May 25, 2011 · Give me cakes!” in German. Germany’s love of dogs may have blinded the Nazis to the outlandish goals of their project. “Part of the Nazi philosophy was that there was a strong bond between humans and nature. They believed a good Nazi should be an animal friend,” Bondeson says.
May 26, 2011 · According to the book, scientists envisioned a day when dogs would serve alongside German troops, and perhaps free up SS officers by guarding concentration camps. So to unlock all that canine potential, Hitler set up a Tier-Sprechschule (Animal Talking School) near Hanover and recruited «educated dogs» from throughout the country.
May 28, 2011 · Nazi Scientists Tried to Create an Army of Talking Dogs In his new book Amazing Dogs: A Cabinet of Canine Curiosities, Cardiff University historian Jan Bondeson mines obscure German periodicals to reveal the Nazis’ failed attempt to breed an army of …
So it appears that even if the Nazi scientists had tried to create an army of talking dogs, their efforts were in vain. A battalion of German talking dogs was just one more legend from the Nazi lore of World War II.
NAZI scientists tried to breed a secret army of quoteducatedquot dogs that could speak, read and write, according to a new book.
The Nazis tried to train dogs to talk, read and spell to help them win World War II, it has been revealed. Source: The Telegraph. The Germans viewed canines as being almost as intelligent as humans and attempted to build an army of fearsome ‘speaking’ dogs, extraordinary new research shows.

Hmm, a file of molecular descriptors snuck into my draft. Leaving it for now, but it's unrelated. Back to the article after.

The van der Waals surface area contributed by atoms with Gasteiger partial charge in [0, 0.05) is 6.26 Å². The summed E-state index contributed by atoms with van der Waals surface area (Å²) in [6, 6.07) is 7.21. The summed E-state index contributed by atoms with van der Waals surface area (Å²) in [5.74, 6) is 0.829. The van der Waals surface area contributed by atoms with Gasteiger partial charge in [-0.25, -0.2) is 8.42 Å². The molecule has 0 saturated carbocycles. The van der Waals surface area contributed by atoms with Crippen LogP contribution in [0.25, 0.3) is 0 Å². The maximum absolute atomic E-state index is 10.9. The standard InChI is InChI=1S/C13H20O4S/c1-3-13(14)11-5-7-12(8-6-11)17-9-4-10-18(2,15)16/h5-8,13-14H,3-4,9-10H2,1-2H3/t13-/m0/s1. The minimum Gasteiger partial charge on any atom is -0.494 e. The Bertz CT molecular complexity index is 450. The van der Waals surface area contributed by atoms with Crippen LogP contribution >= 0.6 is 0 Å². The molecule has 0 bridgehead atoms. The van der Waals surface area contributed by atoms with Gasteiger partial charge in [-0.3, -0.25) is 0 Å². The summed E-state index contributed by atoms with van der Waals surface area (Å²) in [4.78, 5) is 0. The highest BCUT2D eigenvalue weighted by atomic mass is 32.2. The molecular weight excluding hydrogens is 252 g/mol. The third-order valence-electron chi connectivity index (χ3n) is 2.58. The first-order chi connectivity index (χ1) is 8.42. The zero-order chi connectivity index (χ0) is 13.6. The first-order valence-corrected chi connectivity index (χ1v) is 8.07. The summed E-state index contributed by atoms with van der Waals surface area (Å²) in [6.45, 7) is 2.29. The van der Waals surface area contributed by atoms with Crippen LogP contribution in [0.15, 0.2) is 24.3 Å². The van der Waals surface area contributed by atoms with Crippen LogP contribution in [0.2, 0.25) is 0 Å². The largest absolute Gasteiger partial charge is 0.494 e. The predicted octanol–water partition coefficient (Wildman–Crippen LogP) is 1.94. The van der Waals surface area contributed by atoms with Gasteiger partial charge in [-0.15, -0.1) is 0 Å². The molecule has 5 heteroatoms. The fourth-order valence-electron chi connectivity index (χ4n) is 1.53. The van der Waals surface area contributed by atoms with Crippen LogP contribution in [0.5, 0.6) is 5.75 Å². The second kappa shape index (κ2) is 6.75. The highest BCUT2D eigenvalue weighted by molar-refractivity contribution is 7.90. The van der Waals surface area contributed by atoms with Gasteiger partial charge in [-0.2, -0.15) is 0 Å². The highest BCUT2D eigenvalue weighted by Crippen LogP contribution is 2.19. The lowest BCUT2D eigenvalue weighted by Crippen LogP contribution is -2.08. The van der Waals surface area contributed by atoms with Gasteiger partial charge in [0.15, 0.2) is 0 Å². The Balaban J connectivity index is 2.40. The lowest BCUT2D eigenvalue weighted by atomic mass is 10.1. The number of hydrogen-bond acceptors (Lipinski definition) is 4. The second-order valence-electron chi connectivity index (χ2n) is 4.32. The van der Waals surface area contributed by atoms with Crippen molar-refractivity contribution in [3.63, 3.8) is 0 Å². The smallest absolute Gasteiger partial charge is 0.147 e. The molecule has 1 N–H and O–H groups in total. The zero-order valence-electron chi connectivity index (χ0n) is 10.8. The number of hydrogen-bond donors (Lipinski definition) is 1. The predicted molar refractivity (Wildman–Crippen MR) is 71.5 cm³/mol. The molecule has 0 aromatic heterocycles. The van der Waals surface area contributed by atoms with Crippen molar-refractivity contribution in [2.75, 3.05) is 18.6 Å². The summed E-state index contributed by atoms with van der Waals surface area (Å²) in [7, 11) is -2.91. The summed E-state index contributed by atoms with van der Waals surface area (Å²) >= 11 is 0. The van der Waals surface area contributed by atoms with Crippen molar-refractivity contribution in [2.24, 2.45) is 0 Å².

The Hundesprechschule Asra or Tiersprechschule Asra (Asra talking school for dogs, Asra talking school for animals) was an institution for performing dogs that existed in Leutenberg, Thuringia, Germany, from 1930 until near the end of World War II.
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«Nazi animal psychologists worked with the educated dogs, and there was even a school to teach animals to communicate, with dogs supplied by the office of the Reichsfuhrer-SS.
German dictator Adolf Hitler had really commissioned Nazi scientists to train an army of talking dogs during WWII, according to a doctor, author and lecturer at Cardiff University Dr. Jan Bondeson.
By the time the center could verify that Hitler had used a German army typewriter, the letter had been sold to another private collector. In 1990, handwriting expert Charles Hamilton Jr., who gained fame for exposing fake Hitler diaries in 1983, authenticated Hitler’s signature on the Gemlich letter.
May 25, 2011 · According to a new book titled «Amazing Dogs: A Cabinet of Canine Curiosities,» Nazi specialists attempted — apparently with some success — to train a fleet of «intelligent» dogs …
May 23, 2011 · Nazis tried to train dogs to talk, read and spell to win WW2 The Nazis tried to train dogs to talk, read and spell to help them win World War II, it has been revealed.